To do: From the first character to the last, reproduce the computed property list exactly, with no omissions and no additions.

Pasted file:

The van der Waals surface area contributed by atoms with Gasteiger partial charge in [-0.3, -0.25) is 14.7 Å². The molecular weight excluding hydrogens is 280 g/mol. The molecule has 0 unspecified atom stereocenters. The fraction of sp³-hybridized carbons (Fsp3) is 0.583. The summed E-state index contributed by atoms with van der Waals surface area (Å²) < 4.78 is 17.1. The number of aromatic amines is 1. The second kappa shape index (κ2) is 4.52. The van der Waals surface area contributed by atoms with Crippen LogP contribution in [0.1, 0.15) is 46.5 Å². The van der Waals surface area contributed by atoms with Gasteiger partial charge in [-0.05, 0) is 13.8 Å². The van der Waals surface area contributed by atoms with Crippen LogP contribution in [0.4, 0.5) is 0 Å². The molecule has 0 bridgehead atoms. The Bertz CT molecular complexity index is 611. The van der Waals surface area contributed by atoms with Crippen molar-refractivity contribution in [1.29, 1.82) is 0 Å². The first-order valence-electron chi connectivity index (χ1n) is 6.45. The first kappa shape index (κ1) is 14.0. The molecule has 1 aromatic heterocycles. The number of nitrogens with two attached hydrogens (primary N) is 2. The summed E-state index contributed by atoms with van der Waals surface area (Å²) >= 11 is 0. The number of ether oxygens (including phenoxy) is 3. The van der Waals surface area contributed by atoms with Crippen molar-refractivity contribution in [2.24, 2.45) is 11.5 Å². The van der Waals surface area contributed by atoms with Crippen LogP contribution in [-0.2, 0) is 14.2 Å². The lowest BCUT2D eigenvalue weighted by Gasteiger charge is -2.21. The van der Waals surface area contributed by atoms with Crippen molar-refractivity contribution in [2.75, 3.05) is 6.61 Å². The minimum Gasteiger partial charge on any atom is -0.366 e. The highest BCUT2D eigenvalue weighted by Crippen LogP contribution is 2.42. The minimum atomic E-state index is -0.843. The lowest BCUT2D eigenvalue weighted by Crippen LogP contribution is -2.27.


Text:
The van der Waals surface area contributed by atoms with Gasteiger partial charge in [-0.3, -0.25) is 14.7 Å². The molecular weight excluding hydrogens is 280 g/mol. The molecule has 0 unspecified atom stereocenters. The fraction of sp³-hybridized carbons (Fsp3) is 0.583. The summed E-state index contributed by atoms with van der Waals surface area (Å²) < 4.78 is 17.1. The number of aromatic amines is 1. The second kappa shape index (κ2) is 4.52. The van der Waals surface area contributed by atoms with Crippen LogP contribution in [0.1, 0.15) is 46.5 Å². The van der Waals surface area contributed by atoms with Gasteiger partial charge in [-0.05, 0) is 13.8 Å². The van der Waals surface area contributed by atoms with Crippen LogP contribution in [0.4, 0.5) is 0 Å². The molecule has 0 bridgehead atoms. The Bertz CT molecular complexity index is 611. The van der Waals surface area contributed by atoms with Crippen molar-refractivity contribution in [1.29, 1.82) is 0 Å². The first-order valence-electron chi connectivity index (χ1n) is 6.45. The first kappa shape index (κ1) is 14.0. The molecule has 1 aromatic heterocycles. The number of nitrogens with two attached hydrogens (primary N) is 2. The summed E-state index contributed by atoms with van der Waals surface area (Å²) >= 11 is 0. The number of ether oxygens (including phenoxy) is 3. The van der Waals surface area contributed by atoms with Crippen molar-refractivity contribution in [2.24, 2.45) is 11.5 Å². The van der Waals surface area contributed by atoms with Crippen LogP contribution in [-0.2, 0) is 14.2 Å². The lowest BCUT2D eigenvalue weighted by Gasteiger charge is -2.21. The van der Waals surface area contributed by atoms with Crippen molar-refractivity contribution in [2.75, 3.05) is 6.61 Å². The minimum Gasteiger partial charge on any atom is -0.366 e. The highest BCUT2D eigenvalue weighted by Crippen LogP contribution is 2.42. The minimum atomic E-state index is -0.843. The lowest BCUT2D eigenvalue weighted by Crippen LogP contribution is -2.27.